• Day 6: Put your plan into action. Words and thoughts are good, but now it’s time to start to execute on your plan. Actively begin to work on all the aspects of your game that you can control. It doesn’t have to be all of them at once, but you’ve now created a road map and it’s time to begin the journey. Controlling your development means taking this proactive role, rather than waiting for a coach or parent to tell you to do something. You are now in the driver’s seat. As soon as you start to take some action, no matter how small, you are owning your development.
  • Day 7: Stick with it by making it easy to stick with. One of the biggest parts of setting and sticking to any goal or ambition is discipline. It takes a tremendous amount of discipline to take control over your path and own your development. For that reason, don’t force yourself to do things you hate. I repeat: DO NOT FORCE YOURSELF TO DO THINGS YOU HATE. That’s why most diets don’t last. Instead, find things you enjoy or that you can tolerate that will have a cumulative effect that you feel good about. For example, rather than trying to spend an hour a day improving your fitness, maybe commit to 2 hard workouts a week. Rather than an hour a day working on technique at the field, maybe you spend 10 minutes a day in your driveway at home. Consistency is built through the small things you do daily, which are much easier if you don’t dread doing them!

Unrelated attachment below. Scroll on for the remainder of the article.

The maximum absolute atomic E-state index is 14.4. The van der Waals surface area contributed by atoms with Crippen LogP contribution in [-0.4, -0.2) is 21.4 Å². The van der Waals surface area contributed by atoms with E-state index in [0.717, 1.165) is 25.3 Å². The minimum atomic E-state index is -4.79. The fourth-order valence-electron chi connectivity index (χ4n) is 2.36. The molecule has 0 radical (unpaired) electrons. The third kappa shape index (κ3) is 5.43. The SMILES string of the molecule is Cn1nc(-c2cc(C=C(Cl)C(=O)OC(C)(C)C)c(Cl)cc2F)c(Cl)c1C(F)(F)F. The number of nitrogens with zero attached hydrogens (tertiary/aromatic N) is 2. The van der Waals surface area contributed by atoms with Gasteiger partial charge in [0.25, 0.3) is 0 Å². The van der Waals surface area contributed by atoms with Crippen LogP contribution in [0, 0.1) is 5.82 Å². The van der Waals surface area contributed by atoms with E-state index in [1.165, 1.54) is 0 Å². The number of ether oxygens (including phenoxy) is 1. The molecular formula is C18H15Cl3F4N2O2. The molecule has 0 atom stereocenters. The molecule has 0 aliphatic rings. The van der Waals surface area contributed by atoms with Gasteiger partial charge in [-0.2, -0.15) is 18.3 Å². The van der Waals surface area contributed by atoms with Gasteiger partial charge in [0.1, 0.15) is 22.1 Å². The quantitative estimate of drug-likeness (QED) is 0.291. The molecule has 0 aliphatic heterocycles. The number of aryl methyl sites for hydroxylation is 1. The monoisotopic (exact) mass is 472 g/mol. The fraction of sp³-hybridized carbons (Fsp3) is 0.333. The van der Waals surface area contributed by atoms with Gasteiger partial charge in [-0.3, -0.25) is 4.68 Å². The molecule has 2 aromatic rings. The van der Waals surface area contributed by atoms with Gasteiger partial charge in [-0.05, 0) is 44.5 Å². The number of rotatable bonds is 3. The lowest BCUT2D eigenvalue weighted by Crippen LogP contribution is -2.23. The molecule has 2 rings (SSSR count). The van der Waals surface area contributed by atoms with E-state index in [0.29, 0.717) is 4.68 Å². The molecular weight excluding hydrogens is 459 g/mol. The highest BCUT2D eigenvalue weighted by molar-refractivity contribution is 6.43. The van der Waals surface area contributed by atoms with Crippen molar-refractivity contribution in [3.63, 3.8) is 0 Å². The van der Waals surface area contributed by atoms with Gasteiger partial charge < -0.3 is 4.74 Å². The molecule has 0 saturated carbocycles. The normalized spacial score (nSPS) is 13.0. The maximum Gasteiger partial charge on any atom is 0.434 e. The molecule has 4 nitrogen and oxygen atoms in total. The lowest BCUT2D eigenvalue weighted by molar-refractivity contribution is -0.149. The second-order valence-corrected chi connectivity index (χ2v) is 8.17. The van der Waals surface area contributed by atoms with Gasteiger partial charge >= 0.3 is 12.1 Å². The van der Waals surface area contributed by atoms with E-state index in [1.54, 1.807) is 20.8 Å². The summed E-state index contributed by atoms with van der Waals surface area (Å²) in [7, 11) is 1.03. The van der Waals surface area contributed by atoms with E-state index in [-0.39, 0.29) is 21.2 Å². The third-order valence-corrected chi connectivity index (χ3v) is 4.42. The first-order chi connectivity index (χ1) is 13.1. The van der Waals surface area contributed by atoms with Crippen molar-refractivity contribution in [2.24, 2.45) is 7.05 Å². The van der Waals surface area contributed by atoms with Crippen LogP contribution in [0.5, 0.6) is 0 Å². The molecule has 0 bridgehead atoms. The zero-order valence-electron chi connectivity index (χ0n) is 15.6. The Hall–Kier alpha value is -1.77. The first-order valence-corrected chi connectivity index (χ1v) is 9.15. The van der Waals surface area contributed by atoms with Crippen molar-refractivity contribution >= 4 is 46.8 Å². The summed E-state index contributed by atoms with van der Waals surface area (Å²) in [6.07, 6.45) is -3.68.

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    Blog Contributor: Yael Averbuch has played professional soccer for 10 years, around the U.S. and internationally. She is currently the Executive Director of the NWSL Players Association and owns and operates Techne Futbol.

     

    Author

    Alanna Locast